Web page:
I was sitting at my dining table first thing in the morning. I took a deep breath and pressed play. It felt like something I was morally bound to watch. It was one of the longest eight minutes and forty-six seconds of my life. It was the video of Mr George Floyd’s murder.
The George Floyd video had been circulating for a couple of days before I had the courage to press play. It had been written about and discussed in the national and international press, as being yet another example of police brutality in America. I knew what was coming, but that didn’t make it any less painful to watch.
Following the publication of the now infamous video, came a series of protests across several American states, galvanised by the Black Lives Matter (BLM) movement that began in 2013. Young Americans took their frustration and anger to the streets to make it clear that they were tired of seeing black men and women die at the hands of police. The movement began to take hold, and the UK joined in with the protests. Demonstrating solidarity with the sentiment that the lives of black people matter.
The joining of forces with our allies across the pond has posed the question as to whether the UK has the same fight on our hands. Some have suggested that where of course black lives do matter, we do not have the same challenges as our American counterparts. That we are not institutionally racist. That we are a far more tolerant society. I make it plain from the outset I fundamentally disagree.
We do not have to go far back in our collective modern history to see systemic racism bubbling just beneath the surface. Our criminal justice and public inquiry systems, have historically come up against the question of institutional bias on several occasions in recent times.
In my lifetime alone, the Brixton riots of 1981 and 1985 saw pockets of my hometown go up in flames over the mistreatment and stigmatisation of the black community, by an unregulated and unaccountable Metropolitan Police Force. Margaret Thatcher publicly announced that Britain was “swamped by people of a different culture”, which saw the inception of “Operation Swamp” by the Metropolitan police. “Operation Swamp”, saw black men disproportionately stopped and searched and arrested for spurious and often unlawful reasons. In both 1981 and 1985, the community of Brixton (for very different reasons) felt that they had endured enough and took matters into their own hands.
The result of this action contributed to the birth of the all-important piece of legislation: Police and Criminal Evidence Act (PACE) 1984, which came into force on 1st January 1986. The legislation sought to properly regulate police across the UK, as many members of the British public had lost faith in the criminal justice system and the way that it was policed.
1993 saw the death of a black British teenager, Stephen Lawrence. He was murdered in an unprovoked attack motivated by racial hatred. A police investigation followed which was not only inadequate but found to be institutionally racist by virtue of a the Macpherson led public inquiry in 1998. The Lawrence family were only finally vindicated with overdue criminal convictions of their son’s murderers, in 2012.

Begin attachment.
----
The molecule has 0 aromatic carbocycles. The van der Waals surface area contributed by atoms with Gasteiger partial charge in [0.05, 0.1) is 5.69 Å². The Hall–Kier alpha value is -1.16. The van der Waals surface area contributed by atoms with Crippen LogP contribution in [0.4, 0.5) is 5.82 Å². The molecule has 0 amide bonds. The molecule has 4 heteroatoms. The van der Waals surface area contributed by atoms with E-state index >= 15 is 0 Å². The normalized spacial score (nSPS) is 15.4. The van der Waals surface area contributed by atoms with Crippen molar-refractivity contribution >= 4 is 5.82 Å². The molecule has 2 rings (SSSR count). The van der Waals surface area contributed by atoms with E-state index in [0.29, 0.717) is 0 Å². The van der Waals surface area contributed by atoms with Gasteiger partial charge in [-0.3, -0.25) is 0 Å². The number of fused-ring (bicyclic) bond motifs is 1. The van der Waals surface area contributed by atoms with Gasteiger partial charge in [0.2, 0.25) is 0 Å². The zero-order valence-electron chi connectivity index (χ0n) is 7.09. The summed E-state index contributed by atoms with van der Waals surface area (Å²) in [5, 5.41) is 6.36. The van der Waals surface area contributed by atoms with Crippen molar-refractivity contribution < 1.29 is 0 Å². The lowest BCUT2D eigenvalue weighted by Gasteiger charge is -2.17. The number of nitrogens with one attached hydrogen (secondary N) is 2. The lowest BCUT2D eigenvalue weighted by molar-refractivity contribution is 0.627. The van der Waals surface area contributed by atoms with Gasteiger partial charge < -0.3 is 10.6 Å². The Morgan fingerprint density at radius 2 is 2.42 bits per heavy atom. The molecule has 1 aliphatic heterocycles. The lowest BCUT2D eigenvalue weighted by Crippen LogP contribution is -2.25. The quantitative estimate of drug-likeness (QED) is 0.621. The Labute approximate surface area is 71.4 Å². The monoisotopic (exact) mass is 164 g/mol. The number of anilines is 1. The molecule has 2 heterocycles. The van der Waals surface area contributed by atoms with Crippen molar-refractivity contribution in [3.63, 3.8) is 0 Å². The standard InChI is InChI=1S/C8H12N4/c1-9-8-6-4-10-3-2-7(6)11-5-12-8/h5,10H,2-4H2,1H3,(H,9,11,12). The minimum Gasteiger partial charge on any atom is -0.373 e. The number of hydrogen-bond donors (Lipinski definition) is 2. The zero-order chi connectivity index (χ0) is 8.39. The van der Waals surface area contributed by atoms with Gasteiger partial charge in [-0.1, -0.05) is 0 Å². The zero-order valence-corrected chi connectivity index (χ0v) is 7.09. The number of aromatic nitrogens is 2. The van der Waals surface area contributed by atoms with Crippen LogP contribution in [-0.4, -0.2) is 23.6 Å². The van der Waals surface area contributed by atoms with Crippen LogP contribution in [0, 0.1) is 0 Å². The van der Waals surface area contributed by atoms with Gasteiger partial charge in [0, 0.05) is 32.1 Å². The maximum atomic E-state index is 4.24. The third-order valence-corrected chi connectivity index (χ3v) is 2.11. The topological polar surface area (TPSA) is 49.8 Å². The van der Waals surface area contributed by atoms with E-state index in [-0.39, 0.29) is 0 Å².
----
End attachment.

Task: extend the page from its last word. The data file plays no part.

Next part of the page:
The Lammy review in 2017 ordered by the then Prime Minister David Cameron, was commissioned to look into the treatment of Black and Minority Ethnic (BAME) communities in the criminal justice system (CJS) which concluded the following devastating findings:
- Despite making up only 14 % of the population, people from BAME backgrounds made up 25% of prisoners. In youth custody the figure was 40%.
- Black people are more than twice as likely to live in poverty as those from a white background.
- Black men were more than three times as likely to be arrested as white men.
The review also relayed statistical analysis of research conducted by the Ministry of Justice in 2016, in relation to sentencing disparities between white offenders and BAME offenders.
The research demonstrated that in 2015, in factually similar criminal cases the odds of being sentenced to a custodial term were higher for offenders from BAME backgrounds in comparison to white offenders. In drugs cases the findings were even more startling.
For those convicted of drug offences, the odds of receiving a prison sentence was 240% higher for BAME offenders than white offenders.
In 2012, the Metropolitan Police launched a controversial database called “The Matrix”. The Matrix purported to provide a set of reliable intelligence-based data, that determined whether an individual was a gang member or not, with the added benefit that it could be accessed by police across all London boroughs.
Police required two pieces of “intelligence” to place any individual on the database. Such intelligence could be as benign as an individual being stopped and searched with another individual already on the Matrix, or based upon who they were related to.
Fast forward to 2018, and Amnesty International’s report published in May 2018: “Trapped in the Matrix”. The report examined the devastating effects of being placed on the database. The report concluded that the database was yet another example of institutional racism.